Thursday, October 23: Professor Ian Weinstein, Fordham Law School, leading a “grand rounds” discussion of Socratic teaching
Monday, November 10: Professor Corie Rosen Felder, University of Colorado Law School, Mindset Theory
Monday, November 24: Professors John, Damian and Troy Pieper, The Pedagogy of Bar Preparation
Monday, February 24, 2014: Course evaluations — discussion led by Anne Goldstein and Camille Broussard (with others)
Monday, March 17, 2014: Narrative theory in the classroom — discussion led by Doni Gewirtzman
Monday, March 24, 2014: Sophie Sparrow, University of New Hampshire School of Law — What the Best Law Teachers Do, and Giving Effective and Efficient Feedback (especially in doctrinal classes)
Thursday, April 10, 2014: Jean Koh Peters, Yale Law School, Exploring Non-Judgment
Monday, April 21, 2014: Designing In-Class Exercises — discussion led by Steve Ellmann
Thursday, September 26, 2013: Russell McClain, Assistant Professor and Director of the Academic Achievement Program, University of Maryland, Francis King Carey School of Law, Ameliorative Law Teaching (discussing the effects of stereotype threat in the classroom)
Monday October 7, 2013: Aaron Dewald, Associate Director of the Center for Innovation in Legal Education, University of Utah, S.J. Quinney College of Law, discussing visual presentation techniques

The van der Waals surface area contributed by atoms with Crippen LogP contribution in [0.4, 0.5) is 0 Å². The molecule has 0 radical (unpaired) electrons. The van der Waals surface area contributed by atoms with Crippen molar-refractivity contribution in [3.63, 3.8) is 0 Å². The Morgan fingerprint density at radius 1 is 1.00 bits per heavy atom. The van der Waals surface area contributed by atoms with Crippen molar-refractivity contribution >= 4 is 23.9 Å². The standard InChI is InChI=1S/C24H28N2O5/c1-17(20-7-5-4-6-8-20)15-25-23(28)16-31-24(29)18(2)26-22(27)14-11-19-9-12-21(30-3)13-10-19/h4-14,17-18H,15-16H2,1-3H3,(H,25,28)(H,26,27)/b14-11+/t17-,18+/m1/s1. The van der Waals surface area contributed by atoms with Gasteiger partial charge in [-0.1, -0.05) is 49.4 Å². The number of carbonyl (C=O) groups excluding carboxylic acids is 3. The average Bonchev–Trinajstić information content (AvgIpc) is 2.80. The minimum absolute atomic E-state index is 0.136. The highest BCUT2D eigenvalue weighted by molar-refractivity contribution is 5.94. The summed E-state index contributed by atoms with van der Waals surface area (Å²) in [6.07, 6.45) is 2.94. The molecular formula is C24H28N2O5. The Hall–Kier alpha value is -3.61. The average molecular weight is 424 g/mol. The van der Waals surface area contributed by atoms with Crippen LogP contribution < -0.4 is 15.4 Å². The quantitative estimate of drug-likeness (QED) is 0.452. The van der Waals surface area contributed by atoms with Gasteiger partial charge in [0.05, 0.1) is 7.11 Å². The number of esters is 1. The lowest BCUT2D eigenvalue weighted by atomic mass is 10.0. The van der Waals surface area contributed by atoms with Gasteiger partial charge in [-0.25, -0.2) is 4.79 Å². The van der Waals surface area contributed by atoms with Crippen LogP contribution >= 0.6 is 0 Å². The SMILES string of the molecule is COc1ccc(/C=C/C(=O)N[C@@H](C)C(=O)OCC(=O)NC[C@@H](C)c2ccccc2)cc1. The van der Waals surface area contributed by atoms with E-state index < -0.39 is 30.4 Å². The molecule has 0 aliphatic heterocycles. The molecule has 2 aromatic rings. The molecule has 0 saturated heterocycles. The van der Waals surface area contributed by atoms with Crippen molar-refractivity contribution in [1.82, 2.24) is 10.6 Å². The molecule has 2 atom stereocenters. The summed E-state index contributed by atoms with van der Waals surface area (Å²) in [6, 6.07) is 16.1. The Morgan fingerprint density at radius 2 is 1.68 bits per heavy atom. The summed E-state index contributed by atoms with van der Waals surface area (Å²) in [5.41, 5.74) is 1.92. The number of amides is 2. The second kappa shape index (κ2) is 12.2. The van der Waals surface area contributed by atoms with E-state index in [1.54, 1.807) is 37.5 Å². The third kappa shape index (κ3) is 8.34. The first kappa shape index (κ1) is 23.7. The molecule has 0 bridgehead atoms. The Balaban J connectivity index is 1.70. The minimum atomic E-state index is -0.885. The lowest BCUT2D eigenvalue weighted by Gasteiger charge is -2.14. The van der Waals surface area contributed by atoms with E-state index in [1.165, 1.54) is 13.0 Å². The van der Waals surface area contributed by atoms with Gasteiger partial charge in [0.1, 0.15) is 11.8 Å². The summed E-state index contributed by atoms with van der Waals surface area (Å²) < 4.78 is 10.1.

Monday, October 28, 2013: David A. Binder, Distinguished Professor Emeritus, UCLA School of Law, discussing his book, co-authored with UCLA Professor Albert J. Moore, Demystifying the First Year of Law School: A Guide to the 1L Experience (2009)
Monday, November 18, 2013: NYLS Professors Doni Gewirtzman and Kris Franklin, discussing excerpts from Michael Hunter Schwartz et al., What the Best Law Teachers Do (2013)
Monday, January 28, 2013: “Flip Teaching” (accompanying readings: Todd E. Pettys, The Analytic Classroom, 60 Buffalo Law Review 1253 (2012), and Educause, 7 Things You Should Know About … Flipped Classrooms (Feb. 2012)
Monday, February 11, 2013: “The Case File Method”: presentation by Arthur Leonard (accompanying readings: Douglas L. Leslie, How Not to Teach Contracts, and Any Other Course: Powerpoint, Laptops, and the CaseFile Method, 44 St. Louis U.L.J. 1289 (2000), and Douglas L. Leslie, Employment Law – CaseFile 1.5)
Monday, February 25, 2013: “About the Facts”: presentations by Jodi Balsam, David Epstein, Chaumtoli Huq and Lynnise Pantin of the Legal Practice faculty about the ways that they’ve taught attention to facts in their classes (accompanying reading: Deborah Zalesne with David Nadvorney, Integrating Academic Skills into First Year Curricula: Using Wood v. Lucy, Lady Duff-Gordon to Teach the Role of Facts in Legal Reasoning, 28 Pace L. Rev. 271 (2008), and two documents from our Legal Practice course, its catalogue description and an outline of the skills it teaches)
Thursday, March 21, 2013: “Team-Based Learning in Law Classes”: a presentation and demonstration by Barbara Glesner-Fines, Associate Dean for Faculty Development and Ruby M. Hulen Professor of Law, University of Missouri – Kansas City School of Law (not a Pedagogy Discussion Group session as such, but an Initiative for Excellence in Law Teaching Pedagogy Workshop)
Monday, April 1, 2013: “The Curriculum Reform Process”: presentation by Jethro Lieberman, chair of the Curriculum Committee (accompanying reading: Memo to the Faculty from the Curriculum Committee, on “Curriculum Reassessment,” Feb. 25, 2013)
Monday, April 15, 2013: “A thought experiment on how to structure the curriculum to teach a comprehensive range of lawyering skills” (accompanying reading: William Henderson, A Blueprint for Change, 40 Pepperdine L. Rev. 462 (2013))